updated letter, and it depends on the relationship. If you‟re putting on a program, and
you‟re raising $100,000 or something you should be sure and identify it. Don‟t waste
anybodies time. Once I‟ve funded a program and someone gives me a call for more
help, I may say „hey well why don‟t you give Bill Johnson a call he might be just what
you need to help you out‟. The easiest person to sell a Rolls Royce to, the best
prospect is somebody who already owns one. If I‟ve already bought into your program
& it was successful, chances are I‟m more likely to help out again, of course you don‟t
want to redundantly keep bugging me…

(54:19)

MS: This is great, this is incredible, I personally learned a ton and I‟m sure the
educators that are listening today have learned a lot. My intention and hope is that
people are able to walk away and apply that and raise more money for their programs
so they can do more, and better programs. If you do that, please send me an email
about how you did & the result that so I can forward that on to Peter and keep him
informed as well. I‟m going to switch gears here and talk about how entrepreneurship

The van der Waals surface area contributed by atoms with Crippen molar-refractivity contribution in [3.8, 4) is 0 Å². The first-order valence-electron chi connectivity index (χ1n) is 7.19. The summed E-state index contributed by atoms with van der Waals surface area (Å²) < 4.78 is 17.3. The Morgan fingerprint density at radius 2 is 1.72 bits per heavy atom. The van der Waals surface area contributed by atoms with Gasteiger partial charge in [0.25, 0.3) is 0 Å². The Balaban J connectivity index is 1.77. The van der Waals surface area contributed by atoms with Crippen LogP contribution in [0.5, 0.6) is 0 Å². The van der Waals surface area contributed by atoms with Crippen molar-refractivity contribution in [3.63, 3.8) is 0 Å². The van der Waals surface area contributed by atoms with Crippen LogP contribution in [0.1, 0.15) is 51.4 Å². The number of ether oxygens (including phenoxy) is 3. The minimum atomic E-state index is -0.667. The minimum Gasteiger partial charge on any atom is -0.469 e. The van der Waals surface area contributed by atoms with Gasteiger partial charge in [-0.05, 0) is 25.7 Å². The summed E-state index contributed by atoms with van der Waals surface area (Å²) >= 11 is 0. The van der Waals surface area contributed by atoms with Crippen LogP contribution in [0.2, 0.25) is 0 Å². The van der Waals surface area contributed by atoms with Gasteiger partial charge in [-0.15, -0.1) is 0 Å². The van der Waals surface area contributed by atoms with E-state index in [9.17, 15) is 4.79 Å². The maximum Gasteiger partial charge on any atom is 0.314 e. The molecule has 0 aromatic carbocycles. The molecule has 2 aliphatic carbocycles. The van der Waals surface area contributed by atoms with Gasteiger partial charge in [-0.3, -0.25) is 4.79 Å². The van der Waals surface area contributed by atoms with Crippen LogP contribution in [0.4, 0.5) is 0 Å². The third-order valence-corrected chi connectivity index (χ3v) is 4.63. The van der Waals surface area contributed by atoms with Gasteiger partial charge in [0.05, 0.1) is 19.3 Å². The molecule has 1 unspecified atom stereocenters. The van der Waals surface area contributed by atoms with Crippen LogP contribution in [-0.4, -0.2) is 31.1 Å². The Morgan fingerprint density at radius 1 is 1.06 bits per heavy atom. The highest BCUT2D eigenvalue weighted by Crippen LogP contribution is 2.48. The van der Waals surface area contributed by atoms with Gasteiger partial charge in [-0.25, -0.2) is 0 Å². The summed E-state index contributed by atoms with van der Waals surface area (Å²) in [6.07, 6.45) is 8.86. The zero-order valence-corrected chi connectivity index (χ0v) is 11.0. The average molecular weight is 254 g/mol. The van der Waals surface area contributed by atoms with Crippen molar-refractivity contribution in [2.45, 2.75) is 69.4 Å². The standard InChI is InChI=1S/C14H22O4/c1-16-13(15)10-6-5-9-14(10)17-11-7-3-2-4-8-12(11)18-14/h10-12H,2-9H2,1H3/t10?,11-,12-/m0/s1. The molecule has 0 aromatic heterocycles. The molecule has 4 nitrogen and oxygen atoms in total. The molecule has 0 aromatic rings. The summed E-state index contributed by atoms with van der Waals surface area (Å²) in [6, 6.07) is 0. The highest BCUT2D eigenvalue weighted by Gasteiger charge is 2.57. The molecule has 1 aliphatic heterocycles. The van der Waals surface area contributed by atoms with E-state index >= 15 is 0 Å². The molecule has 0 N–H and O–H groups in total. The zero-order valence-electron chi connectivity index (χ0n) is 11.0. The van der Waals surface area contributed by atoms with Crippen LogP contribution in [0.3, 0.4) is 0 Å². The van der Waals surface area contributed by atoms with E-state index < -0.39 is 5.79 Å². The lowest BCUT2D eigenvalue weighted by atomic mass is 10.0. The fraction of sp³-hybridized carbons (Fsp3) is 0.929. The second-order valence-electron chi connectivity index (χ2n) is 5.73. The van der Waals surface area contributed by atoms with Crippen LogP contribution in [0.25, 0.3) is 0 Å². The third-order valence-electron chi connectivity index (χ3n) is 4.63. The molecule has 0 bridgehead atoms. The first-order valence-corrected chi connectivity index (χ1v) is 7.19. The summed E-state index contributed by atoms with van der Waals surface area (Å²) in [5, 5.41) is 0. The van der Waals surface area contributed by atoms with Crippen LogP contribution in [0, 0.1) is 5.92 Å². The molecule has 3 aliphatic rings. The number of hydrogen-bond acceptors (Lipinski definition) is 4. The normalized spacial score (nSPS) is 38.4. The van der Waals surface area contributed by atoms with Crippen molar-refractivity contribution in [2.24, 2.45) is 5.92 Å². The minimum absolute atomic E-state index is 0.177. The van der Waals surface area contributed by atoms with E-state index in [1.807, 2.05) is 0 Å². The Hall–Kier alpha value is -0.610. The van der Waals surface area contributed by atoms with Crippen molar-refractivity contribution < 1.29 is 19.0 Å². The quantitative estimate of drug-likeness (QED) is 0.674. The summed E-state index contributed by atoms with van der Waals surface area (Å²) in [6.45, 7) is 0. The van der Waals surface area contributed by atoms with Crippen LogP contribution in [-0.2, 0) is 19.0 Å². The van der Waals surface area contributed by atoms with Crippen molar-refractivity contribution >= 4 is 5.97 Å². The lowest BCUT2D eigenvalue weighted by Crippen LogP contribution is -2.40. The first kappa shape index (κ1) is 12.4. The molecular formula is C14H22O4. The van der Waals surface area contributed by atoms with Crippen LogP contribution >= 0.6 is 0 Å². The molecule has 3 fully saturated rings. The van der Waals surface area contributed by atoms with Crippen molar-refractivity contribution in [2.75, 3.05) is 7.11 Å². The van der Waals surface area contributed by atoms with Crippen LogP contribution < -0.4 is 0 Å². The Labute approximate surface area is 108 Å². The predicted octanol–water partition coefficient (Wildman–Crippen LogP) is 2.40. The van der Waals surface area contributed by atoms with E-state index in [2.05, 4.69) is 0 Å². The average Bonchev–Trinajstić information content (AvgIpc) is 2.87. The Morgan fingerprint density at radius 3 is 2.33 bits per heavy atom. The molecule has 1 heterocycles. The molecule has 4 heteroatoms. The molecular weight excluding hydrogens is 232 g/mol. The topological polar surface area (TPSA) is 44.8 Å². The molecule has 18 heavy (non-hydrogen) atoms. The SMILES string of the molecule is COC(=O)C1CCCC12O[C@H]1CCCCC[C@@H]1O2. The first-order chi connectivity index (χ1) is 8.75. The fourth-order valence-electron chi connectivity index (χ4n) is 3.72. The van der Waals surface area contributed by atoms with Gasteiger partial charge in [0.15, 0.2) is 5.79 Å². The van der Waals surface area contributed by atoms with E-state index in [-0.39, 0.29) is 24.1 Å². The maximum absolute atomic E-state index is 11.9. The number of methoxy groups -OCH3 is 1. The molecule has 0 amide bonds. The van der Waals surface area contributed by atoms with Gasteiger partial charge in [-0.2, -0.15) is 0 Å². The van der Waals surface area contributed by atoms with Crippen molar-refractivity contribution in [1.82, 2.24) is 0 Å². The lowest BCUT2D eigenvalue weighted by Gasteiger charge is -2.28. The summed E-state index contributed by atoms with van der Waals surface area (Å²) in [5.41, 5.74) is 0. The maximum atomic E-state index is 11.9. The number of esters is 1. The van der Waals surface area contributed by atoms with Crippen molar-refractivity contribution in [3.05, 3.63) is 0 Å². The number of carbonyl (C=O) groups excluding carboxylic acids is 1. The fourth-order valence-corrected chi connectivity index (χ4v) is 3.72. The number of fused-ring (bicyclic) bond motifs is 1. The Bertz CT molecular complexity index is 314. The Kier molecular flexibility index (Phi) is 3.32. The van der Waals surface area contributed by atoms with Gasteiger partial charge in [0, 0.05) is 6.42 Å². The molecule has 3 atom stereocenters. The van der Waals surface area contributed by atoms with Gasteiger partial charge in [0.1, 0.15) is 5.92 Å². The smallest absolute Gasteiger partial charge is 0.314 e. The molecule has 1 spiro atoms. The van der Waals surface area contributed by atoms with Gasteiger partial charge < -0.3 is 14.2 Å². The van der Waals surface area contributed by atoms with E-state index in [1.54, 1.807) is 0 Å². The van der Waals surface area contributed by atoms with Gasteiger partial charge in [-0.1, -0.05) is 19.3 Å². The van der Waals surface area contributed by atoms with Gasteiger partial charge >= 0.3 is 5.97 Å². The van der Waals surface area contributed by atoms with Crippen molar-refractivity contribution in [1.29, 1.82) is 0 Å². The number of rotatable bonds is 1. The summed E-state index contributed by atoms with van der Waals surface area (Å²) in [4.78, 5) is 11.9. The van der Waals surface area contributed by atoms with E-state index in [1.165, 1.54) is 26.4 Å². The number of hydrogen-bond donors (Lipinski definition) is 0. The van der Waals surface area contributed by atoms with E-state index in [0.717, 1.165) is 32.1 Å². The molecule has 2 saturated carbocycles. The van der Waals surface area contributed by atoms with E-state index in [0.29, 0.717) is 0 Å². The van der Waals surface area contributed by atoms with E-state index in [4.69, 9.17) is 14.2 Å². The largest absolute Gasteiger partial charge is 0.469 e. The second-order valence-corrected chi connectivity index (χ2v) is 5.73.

directors can supercharge their entrepreneurship curriculum. Before I do that I want to
talk about your book because I think that is going to inform a lot of how
entrepreneurship leaders can take their programs to the next level.

Can you tell us a little bit about the book, „Be Great‟? I read it and I also read your „Life
Manual‟ and I thought they were incredible. I was doing all the activities every single
one and I‟ve been waking up every single day really excited. It‟s been hard for me to
fall asleep because I‟ve been so excited, usually I need about 8 ½ hours of sleep but for
the last week I‟ve been getting six. Can you tell us a little bit about the book Peter?

PT: Sure. I lost my son ten years ago and up until that point I‟ve always had a giving
spirit, but I‟ve learned to develop this time element to give of my business acumen/my
business advice. Someone would come in with a good cause, a good company I‟d write
a check. Something which I think a lot of entrepreneurs do. When I lost Todd I did a lot
of introspective thinking and the really learning curve of a tragedy is that you never get